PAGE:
We had some issues about some technical constraints, and we had to choose some fringe that was a bit too thick. And the pants were so-so. On the shooting days, we had some issues with the wig; it was too rigid. It wasn't exactly what we intended. But in the end, all the fans loved it.

At times, fashion feels like a form of art where people don't know what they like until you show them what to like. How do you balance giving people things they want with things that might not know about yet?

SE: It's a huge question, and I'm always between the two. For example, I was talking about "God is a Woman," and how we 3D-printed a costume. I was so proud of that costume. But the fans, when they saw the map, they were like, “OK, we don't understand why you decided to make a spoon costume.” And I was like, “What? You misinterpreted our meaning.”

Sometimes, the real challenge is trying to be more obvious. Because sometimes you can put a lot of effort into your creation. You can put a lot into the concept, but if it's not understandable at the first look, you lose. In the end, the design works for me when the fans understand what we have done.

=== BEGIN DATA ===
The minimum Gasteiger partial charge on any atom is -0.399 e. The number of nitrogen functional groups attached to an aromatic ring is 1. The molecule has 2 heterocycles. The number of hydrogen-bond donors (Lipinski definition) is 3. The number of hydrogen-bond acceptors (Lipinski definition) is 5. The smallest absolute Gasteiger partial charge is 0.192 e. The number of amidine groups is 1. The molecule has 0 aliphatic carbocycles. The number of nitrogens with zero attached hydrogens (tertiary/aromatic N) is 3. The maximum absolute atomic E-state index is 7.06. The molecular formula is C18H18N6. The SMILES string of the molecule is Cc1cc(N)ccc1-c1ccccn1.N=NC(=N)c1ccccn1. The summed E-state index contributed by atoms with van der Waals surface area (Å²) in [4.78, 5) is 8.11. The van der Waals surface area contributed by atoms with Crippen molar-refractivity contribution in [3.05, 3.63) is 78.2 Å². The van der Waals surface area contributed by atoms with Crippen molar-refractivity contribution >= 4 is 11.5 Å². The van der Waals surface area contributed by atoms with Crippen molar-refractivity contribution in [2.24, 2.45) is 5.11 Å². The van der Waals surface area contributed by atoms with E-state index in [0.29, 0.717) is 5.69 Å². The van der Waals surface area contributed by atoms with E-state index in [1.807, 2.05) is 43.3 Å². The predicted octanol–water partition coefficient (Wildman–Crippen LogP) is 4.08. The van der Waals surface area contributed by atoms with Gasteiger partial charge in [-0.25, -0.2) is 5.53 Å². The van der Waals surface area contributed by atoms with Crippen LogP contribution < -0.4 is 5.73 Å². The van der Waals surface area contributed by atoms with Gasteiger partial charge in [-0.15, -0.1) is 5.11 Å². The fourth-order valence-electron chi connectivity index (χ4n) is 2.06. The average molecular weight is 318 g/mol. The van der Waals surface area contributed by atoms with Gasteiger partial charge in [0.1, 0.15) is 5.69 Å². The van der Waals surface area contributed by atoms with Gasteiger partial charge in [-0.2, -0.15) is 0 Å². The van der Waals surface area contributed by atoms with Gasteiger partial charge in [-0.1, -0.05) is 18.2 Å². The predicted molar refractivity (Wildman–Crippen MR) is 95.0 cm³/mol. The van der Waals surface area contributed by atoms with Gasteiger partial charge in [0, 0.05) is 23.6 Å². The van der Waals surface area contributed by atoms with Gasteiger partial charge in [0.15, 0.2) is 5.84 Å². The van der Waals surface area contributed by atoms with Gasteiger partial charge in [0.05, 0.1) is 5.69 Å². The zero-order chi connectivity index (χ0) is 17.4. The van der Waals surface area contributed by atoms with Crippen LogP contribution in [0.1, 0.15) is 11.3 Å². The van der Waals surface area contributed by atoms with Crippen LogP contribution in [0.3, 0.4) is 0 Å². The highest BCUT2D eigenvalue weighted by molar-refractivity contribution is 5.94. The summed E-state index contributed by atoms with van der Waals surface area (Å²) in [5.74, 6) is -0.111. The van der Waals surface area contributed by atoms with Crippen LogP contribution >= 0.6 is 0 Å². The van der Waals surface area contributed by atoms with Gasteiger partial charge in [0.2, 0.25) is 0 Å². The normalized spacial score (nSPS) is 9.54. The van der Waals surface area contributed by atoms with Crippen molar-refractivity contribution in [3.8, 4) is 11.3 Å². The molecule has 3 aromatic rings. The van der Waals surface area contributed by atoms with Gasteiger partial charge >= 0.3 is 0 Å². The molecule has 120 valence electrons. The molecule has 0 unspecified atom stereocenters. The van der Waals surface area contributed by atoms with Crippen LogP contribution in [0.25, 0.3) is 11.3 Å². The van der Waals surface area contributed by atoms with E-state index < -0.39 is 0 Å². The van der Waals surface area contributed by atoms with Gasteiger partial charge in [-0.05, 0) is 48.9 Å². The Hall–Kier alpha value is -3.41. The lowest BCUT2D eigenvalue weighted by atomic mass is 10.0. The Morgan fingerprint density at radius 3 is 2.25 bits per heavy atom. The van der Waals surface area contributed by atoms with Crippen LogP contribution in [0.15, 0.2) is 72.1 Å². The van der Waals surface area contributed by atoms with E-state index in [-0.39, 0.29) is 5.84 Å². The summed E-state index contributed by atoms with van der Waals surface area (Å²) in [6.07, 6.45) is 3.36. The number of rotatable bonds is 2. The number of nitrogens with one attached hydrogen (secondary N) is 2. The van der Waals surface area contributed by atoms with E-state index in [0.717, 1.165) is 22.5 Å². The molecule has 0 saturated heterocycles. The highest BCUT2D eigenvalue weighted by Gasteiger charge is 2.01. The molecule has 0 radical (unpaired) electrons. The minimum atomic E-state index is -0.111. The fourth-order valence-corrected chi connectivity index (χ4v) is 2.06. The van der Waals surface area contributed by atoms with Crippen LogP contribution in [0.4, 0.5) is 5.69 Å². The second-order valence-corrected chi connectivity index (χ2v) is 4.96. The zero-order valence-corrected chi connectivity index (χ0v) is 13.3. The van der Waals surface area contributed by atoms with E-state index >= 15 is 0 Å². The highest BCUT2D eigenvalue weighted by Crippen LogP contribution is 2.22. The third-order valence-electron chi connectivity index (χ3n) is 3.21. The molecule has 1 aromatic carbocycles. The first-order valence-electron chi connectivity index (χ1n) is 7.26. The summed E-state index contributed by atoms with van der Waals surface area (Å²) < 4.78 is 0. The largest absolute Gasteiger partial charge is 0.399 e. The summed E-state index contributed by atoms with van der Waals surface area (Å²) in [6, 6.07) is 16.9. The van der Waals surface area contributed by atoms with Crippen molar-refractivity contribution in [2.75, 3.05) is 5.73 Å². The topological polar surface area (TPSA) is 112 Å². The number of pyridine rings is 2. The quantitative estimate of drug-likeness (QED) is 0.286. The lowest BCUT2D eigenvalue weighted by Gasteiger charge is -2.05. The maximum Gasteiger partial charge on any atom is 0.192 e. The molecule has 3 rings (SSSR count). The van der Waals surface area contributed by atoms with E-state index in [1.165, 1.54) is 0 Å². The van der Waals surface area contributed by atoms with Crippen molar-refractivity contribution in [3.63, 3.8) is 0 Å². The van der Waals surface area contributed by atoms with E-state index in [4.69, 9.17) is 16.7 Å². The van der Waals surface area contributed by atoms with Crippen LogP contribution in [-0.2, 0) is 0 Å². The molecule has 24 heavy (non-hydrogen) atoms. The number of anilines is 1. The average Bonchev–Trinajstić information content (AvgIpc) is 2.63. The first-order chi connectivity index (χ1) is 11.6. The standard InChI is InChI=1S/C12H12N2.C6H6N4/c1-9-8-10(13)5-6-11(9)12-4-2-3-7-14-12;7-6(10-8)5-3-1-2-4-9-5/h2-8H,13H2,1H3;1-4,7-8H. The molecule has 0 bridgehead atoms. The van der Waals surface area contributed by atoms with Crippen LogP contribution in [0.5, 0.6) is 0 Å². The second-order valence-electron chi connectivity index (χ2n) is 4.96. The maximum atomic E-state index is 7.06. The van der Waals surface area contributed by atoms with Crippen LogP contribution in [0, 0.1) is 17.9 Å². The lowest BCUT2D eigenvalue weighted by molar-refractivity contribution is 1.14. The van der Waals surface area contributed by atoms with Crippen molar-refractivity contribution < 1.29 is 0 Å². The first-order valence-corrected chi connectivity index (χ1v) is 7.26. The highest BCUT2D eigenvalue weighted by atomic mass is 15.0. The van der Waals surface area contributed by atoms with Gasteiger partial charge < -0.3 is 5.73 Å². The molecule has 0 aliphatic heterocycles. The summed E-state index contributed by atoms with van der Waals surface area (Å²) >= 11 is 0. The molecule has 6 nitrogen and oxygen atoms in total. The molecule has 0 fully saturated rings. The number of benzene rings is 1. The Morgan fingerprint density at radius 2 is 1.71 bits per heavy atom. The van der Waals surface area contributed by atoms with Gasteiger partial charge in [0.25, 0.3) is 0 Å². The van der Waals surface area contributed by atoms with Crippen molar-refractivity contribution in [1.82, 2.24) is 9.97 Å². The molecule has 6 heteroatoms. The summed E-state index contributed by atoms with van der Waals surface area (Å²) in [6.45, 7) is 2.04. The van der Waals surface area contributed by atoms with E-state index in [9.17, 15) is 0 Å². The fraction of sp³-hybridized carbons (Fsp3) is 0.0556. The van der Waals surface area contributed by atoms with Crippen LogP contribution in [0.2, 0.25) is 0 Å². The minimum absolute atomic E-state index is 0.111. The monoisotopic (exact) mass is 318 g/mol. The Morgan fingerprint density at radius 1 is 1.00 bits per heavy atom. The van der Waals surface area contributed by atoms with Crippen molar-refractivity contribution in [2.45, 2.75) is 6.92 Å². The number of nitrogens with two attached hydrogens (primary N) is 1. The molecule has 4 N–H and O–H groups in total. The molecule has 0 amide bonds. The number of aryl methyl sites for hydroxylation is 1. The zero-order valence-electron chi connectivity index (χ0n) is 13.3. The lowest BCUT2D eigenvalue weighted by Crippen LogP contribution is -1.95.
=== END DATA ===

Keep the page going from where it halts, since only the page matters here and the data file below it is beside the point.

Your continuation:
It's not the same thing in fashion. There, you don't care. You are a fashion designer; you do it, and if they don't understand, you don't care. The challenge here is that you have to be understandable.

Do you have any fashion advice for everyone?

SE: Honestly, it’s going to sound cliché, but just be yourself. Don’t try to follow anyone else. If you feel good on the inside, you’ll look amazing on the outside.

For more interviews like this, check out our previous Women of Ubisoft entries.